Tax News & Views Who Heads the IRS Roundup

October 24, 2022

IRS Leader’s Looming Exit Leaves Hole at Tax Agency as Expansion Begins – Richard Rubin, Wall Street Journal ($):

With less than three weeks left in Charles Rettig’s term as Internal Revenue Service commissioner, President Biden hasn’t picked anyone to replace him, leaving the tax agency without a leader to spearhead the $80 billion agency expansion that Democrats just pushed through Congress.

The delay in choosing and confirming Mr. Rettig’s replacement nearly certainly means an interim IRS commissioner after Nov. 12. That acting commissioner might be reluctant to make binding decisions that affect the agency’s long-term future.

Leaderless IRS Threatens Credibility Crisis in Key Months Ahead – Jonathan Curry, Tax Notes ($):

The absence of a confirmed commissioner overseeing the IRS next month couldn’t come at a worse time for the agency, observers say.

The IRS is reeling from a series of brutally challenging filing seasons with high expectations for how it will perform in the next one. At the same time, it’s making critical decisions now that will lay the foundation for how it plans to transform itself in the years ahead, thanks to the nearly $80 billion in extra money it received in the Inflation Reduction Act (P.L. 117-169). And that’s all about to happen without a confirmed leader at the helm.

Lawmakers are scheduled to return to Washington after the election on November 14th. Rettig is scheduled to step down on November 12th. Seems an interim chief is likely. It also remains unclear how much of a priority Congress will make knighting a new commissioner. They’re legislative plate is pretty full and the outcome of the election could postpone this decision until next year.

Prior Eide Bailly coverage of Rettig is here, here, here, and here.

It doesn't appear likely that Rettig will stay beyond his term:

The Tax Angle: Rettig's Retirement, Treasury Nominees – Stephen Cooper, Law360 Tax Authority ($):

In an interview with Law360, the nation's top tax collector said he'd like to trade his green eyeshades for a hammer and nails, possibly following a trail blazed by former President Jimmy Carter.

Instead of working in public relations or lobbying or returning to a big law firm, as other former Internal Revenue Service commissioners have done, Rettig said he wants to spend his post-retirement years in activities that offer him the same sense of satisfaction as when the IRS helped Americans during the pandemic.

"My ideal thing would be [to work at] some community social organization. I'll probably do something like Habitat for Humanity. Go pound nails," Rettig said, noting that during his time as chief, he led the agency to expand its outreach to thousands of organizations and public schools.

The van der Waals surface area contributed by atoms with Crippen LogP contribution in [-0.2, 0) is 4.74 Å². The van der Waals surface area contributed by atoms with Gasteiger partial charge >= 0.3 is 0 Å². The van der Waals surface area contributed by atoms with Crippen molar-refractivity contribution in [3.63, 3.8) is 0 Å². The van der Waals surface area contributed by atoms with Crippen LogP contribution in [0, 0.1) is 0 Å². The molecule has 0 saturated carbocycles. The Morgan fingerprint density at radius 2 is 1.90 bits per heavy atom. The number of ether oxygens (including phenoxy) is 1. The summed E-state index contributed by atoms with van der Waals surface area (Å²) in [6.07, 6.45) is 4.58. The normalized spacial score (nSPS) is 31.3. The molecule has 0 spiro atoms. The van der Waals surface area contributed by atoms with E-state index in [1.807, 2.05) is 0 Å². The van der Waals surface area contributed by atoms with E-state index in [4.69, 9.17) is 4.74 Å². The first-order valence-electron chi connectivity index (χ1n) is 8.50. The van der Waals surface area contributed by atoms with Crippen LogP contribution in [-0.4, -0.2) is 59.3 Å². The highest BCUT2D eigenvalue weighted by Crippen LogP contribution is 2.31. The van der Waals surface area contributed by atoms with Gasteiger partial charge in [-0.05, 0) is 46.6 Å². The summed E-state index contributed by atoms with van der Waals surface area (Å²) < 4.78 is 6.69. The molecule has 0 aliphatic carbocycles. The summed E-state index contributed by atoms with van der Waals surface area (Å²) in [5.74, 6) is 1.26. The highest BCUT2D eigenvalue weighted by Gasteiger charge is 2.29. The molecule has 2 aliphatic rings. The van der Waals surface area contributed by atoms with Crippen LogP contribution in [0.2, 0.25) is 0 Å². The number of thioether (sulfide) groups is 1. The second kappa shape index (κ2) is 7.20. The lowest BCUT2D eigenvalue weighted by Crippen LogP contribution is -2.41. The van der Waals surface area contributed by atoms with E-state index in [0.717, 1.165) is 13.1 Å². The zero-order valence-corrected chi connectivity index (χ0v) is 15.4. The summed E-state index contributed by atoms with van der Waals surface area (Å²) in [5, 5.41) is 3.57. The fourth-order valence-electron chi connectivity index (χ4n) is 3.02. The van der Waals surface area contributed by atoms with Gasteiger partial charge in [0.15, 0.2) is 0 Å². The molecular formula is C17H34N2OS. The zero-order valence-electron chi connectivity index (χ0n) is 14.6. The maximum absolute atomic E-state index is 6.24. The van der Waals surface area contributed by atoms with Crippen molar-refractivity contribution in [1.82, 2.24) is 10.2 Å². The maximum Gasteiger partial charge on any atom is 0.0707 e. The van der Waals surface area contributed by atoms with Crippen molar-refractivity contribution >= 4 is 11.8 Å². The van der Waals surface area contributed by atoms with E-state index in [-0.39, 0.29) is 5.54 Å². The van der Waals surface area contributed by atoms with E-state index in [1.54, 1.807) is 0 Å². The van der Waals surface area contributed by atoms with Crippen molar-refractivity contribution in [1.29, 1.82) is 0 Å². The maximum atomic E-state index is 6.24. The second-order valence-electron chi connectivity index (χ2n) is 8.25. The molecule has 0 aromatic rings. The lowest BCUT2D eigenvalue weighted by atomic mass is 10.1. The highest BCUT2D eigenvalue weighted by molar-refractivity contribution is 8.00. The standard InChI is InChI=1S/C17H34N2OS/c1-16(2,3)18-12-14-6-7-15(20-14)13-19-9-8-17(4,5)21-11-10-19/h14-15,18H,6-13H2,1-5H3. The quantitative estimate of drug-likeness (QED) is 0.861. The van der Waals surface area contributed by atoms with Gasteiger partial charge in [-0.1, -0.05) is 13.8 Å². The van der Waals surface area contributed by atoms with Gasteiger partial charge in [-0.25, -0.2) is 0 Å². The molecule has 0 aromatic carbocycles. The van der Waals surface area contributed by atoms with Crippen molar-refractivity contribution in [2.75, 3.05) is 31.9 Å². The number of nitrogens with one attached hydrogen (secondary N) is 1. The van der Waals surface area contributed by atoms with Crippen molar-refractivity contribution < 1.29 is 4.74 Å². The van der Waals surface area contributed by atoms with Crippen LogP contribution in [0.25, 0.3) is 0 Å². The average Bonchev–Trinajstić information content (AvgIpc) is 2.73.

IRS Increases 401(k) Limit to $22,500 - Bailey Finney, Eide Bailly:

The IRS has released (Notice 2022-55) the updated 401(k) contribution limits for 2023. The maximum amount individuals will be able to contribute to their plans is $22,500. The amount was previously $20,500 in 2021 and $19,500 in 2020. The limit applies to those who participate in 401(k), 403(b), most 457 plans, and the federal government's Thrift Savings Plan. The catch-up contribution limit remains at $7,500 for individuals over 50 years old. 

IRS unveils record contribution levels for 401(k) plans to meet inflation – Karl Evers-Hillstrom, The Hill:

The IRS on Friday raised contribution limits for tax-advantaged retirement accounts to adjust for soaring inflation.

In 2023, individuals will be able to contribute $22,500 to their 401(k), 403(b) and related retirement accounts, up from $20,500 this year. Those who are 50 and older can give $30,000, a year-over-year increase of $7,500. 

The IRS also increased the contribution limit for individual retirement accounts (IRAs) and Roth IRAs. Individuals will be able to put $6,500 toward those accounts next year, an increase of $500. 

To contribute to a Roth IRA, an individuals’ adjusted gross income must be below $153,000, up from $144,000 this year. The income limit for joint filers rose from $214,000 to $228,000. 

IRS to Make Largest Increase Ever to 401(k) Contribution Limit – Ashlea Ebeling, Wall Street Journal ($):

For workers at companies that allow special after-tax contributions, and self-employed folks who have individual 401(k)s or SEP retirement plans, there is a total $66,000 plan contribution limit for 2023, up $5,000 from this year. That includes employee and employer contributions. With catch-up contributions on top, older savers can contribute up to $73,500 in 2023 to these plans.

The IRS release is here.

The tax agency recently adjusted tax brackets for inflation. Eide Bailly coverage on it is here.


Rettig Stands by Backlog Pledge – Jonathan Curry, Tax Notes ($). “Outgoing IRS Commissioner Charles Rettig isn’t backing down from his promise to see that the IRS clears its mountain of paper by the next filing season.”

‘I committed, the [Treasury] secretary committed, and I will hold with the commitment to say that we’ll be caught up by the end of the year,’ Rettig affirmed during livestreamed remarks at the October 21 Freeman Law International Tax Symposium. ‘December 31 — that will be current,’ he emphasized.